A couple weeks ago, I featured some pitches from authors who are now agented. One of those authors is the lovely Lauren Brown, who has kindly agreed to an author interview for my blog. I found her pitch while searching through past pitch events and reached out to her about including it as an example in my post about how to craft a good pitch. (You can read more about that here.) Her pitch was liked by thirteen agents and six editors/publishers, and although she didn’t sign with any of those agents, it definitely helped get the agent she did sign with: Alexandra Machinist at ICM Partners. When she first pitched it in June of 2021, it started a whirlwind that led to her getting an offer of rep and signing only a month later!

Lauren works in film and television post-production and writes psychological thrillers. She is currently working with her agent on revisions for her debut novel. When she’s not writing, she enjoys traveling, swimming, and reading on the Santa Monica beach.

So let’s get started! Here is a brief summary of how Lauren went from pitching to getting agented:

First, I want to say that writing a MS and finding an agent is a long process, and for anyone who is in the query stage, do not give up! I feel lucky to have found a wonderful agent through cold querying, and you can too. I have no connections to the publishing world. And although I’m still very much on the journey and am not yet published, I want other writers to know that it is really possible to find an agent this way!

This was the third manuscript I had written. I had queried the second MS with only a handful of agents and received a couple requests, which ended up being rejections. I knew I had a better story in me, one that was more personal, so I started on the third one, my current MS, a psychological thriller set at Princeton—which brought me to my agent.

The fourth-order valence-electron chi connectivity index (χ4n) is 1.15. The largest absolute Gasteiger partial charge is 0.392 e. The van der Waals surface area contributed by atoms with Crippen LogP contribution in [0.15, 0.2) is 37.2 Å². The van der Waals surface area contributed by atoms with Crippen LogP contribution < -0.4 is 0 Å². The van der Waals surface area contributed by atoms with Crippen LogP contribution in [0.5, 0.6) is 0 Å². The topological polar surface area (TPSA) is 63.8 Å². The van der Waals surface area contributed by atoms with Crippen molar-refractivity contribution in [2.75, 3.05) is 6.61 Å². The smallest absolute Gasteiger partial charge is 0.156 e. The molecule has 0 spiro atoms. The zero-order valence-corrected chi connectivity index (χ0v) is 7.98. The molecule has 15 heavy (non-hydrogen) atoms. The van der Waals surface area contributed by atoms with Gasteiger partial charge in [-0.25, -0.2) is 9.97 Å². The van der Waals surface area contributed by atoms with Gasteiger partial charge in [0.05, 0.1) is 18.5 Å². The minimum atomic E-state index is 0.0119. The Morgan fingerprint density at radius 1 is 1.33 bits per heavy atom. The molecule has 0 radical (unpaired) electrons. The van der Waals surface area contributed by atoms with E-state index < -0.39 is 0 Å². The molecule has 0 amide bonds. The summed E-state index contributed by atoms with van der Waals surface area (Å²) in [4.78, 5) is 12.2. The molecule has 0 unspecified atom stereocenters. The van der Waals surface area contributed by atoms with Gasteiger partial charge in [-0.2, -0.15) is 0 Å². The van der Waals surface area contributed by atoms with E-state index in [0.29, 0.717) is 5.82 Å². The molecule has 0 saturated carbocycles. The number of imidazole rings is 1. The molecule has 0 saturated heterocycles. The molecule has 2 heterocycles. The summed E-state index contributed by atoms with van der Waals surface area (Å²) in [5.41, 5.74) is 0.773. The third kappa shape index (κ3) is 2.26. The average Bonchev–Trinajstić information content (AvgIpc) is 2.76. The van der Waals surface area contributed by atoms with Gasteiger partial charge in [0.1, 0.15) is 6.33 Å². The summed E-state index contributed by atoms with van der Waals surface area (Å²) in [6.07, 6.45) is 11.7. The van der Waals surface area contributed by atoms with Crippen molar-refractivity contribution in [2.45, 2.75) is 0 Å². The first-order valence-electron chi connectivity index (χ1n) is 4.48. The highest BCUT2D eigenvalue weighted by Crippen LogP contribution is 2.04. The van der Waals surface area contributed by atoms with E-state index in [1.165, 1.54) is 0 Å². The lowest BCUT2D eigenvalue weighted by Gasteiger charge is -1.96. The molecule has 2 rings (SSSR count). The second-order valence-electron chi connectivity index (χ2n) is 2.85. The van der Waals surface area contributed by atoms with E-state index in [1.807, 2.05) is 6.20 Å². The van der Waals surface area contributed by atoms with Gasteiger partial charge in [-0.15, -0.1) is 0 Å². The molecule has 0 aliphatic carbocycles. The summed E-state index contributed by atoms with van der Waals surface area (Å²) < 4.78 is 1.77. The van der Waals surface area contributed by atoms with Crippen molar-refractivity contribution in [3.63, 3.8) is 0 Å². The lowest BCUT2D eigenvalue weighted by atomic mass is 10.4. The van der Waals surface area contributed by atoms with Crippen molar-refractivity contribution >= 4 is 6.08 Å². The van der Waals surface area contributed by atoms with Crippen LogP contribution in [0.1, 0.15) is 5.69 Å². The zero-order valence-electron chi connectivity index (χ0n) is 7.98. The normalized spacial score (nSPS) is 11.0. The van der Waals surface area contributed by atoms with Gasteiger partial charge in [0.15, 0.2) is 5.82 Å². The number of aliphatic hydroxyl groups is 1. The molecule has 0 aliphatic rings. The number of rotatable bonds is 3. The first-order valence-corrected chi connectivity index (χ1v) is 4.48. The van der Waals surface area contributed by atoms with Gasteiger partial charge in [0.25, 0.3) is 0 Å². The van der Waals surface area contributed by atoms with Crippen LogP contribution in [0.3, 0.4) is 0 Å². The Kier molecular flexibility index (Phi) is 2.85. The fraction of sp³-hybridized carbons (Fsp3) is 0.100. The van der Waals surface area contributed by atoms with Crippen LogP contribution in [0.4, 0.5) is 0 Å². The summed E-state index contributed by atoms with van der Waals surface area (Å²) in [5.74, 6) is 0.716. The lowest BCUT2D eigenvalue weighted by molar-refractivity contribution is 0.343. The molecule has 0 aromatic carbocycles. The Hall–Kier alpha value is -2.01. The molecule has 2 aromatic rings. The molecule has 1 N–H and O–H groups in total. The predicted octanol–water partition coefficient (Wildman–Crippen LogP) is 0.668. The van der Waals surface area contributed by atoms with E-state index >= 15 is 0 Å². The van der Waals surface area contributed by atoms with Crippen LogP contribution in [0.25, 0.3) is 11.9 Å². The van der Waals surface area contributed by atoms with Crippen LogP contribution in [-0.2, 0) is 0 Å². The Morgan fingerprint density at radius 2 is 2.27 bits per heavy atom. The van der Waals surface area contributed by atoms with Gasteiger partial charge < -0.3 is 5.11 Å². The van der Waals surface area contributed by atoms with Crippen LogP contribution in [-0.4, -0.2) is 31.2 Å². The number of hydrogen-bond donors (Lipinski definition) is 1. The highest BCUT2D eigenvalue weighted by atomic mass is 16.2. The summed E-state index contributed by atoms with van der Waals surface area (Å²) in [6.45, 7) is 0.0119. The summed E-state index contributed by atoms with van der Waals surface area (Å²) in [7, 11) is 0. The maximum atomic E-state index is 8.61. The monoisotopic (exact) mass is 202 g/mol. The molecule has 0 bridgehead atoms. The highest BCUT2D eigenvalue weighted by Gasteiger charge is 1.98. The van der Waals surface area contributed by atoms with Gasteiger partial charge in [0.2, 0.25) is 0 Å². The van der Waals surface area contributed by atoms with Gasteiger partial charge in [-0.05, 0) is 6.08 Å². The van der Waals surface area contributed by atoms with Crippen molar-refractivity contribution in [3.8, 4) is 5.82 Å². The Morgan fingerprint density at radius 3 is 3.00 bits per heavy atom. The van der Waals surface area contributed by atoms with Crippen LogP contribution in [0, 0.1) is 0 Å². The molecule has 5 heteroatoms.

PitMad definitely played a role in my querying journey. At the time, I hadn’t yet queried this MS, but thought it was a good idea to try a pitch fest. I had written my initial query pitch before starting to write the MS because it helped me with the outline stage and knowing what my MC is after—what drives them and the story. I’m a plotter, who likes to re-plot after every 10,000 words or so! So a loose plotter!

I watched Moms Writers Club, read Query Shark, Alexa Donne, and listened to The Shit No One Tells You About Writing podcast. I also read On Writing, Save The Cat, and others.

I received about ten “likes” from agents on that PitMad tweet and some, but not all, turned into full requests. I had also signed up for Thriller Fest, where I did two live pitches, and those also turned into fulls.

When I sent out my first batch of queries to agents, Alexandra was one of them. Some of those initial queries turned into full requests and then into offers of representation.

It was only after I had gotten a couple of offers and notified the handful of agents that had my fulls and a few that I had initially queried that more requests came in. It all happened very quickly at that point! In the end, I had 25 full requests, four offers, and two weeks to decide. At that point you talk on the phone with the offering agents. For other agents who still have the full but haven’t responded, and might need more time, the courtesy is to politely let them know that you plan to make a decision in two weeks, (I believe). Which is not much time!

I feel extremely grateful to be working with Alexandra Machinist, whose advice and guidance I am lucky to have. The next steps will be working on revisions and getting the MS in shape for submission!

As a recap, here is Lauren’s pitch that I broke down in my pitch post. (The inciting incident should point to “returns to Princeton”).